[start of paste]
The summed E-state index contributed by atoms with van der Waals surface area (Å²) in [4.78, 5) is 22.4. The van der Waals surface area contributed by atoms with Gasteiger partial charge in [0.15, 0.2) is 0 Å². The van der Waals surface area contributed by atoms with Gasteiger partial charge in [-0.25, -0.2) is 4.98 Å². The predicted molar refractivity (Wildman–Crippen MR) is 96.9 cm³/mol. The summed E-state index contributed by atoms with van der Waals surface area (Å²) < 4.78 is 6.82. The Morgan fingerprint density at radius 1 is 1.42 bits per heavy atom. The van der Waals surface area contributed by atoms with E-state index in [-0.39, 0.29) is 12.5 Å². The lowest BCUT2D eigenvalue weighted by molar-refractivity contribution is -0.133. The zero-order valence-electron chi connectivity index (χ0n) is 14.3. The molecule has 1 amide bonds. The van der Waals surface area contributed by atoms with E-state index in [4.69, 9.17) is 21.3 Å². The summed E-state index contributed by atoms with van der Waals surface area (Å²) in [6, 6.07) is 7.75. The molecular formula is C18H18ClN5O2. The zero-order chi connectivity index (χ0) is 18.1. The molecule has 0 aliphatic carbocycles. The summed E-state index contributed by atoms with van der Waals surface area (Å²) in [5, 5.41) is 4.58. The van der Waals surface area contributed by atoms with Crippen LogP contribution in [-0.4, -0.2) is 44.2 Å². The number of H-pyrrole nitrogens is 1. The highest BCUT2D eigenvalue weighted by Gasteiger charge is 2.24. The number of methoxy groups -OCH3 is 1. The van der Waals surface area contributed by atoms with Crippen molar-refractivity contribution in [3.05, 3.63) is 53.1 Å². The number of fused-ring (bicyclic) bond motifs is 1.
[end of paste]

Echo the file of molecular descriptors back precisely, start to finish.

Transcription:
The summed E-state index contributed by atoms with van der Waals surface area (Å²) in [4.78, 5) is 22.4. The van der Waals surface area contributed by atoms with Gasteiger partial charge in [0.15, 0.2) is 0 Å². The van der Waals surface area contributed by atoms with Gasteiger partial charge in [-0.25, -0.2) is 4.98 Å². The predicted molar refractivity (Wildman–Crippen MR) is 96.9 cm³/mol. The summed E-state index contributed by atoms with van der Waals surface area (Å²) < 4.78 is 6.82. The Morgan fingerprint density at radius 1 is 1.42 bits per heavy atom. The van der Waals surface area contributed by atoms with E-state index in [-0.39, 0.29) is 12.5 Å². The lowest BCUT2D eigenvalue weighted by molar-refractivity contribution is -0.133. The zero-order valence-electron chi connectivity index (χ0n) is 14.3. The molecule has 1 amide bonds. The van der Waals surface area contributed by atoms with E-state index in [4.69, 9.17) is 21.3 Å². The summed E-state index contributed by atoms with van der Waals surface area (Å²) in [6, 6.07) is 7.75. The molecular formula is C18H18ClN5O2. The zero-order chi connectivity index (χ0) is 18.1. The molecule has 0 aliphatic carbocycles. The summed E-state index contributed by atoms with van der Waals surface area (Å²) in [5, 5.41) is 4.58. The van der Waals surface area contributed by atoms with Crippen LogP contribution in [-0.4, -0.2) is 44.2 Å². The number of H-pyrrole nitrogens is 1. The highest BCUT2D eigenvalue weighted by Gasteiger charge is 2.24. The number of methoxy groups -OCH3 is 1. The van der Waals surface area contributed by atoms with Crippen molar-refractivity contribution in [3.05, 3.63) is 53.1 Å². The number of fused-ring (bicyclic) bond motifs is 1.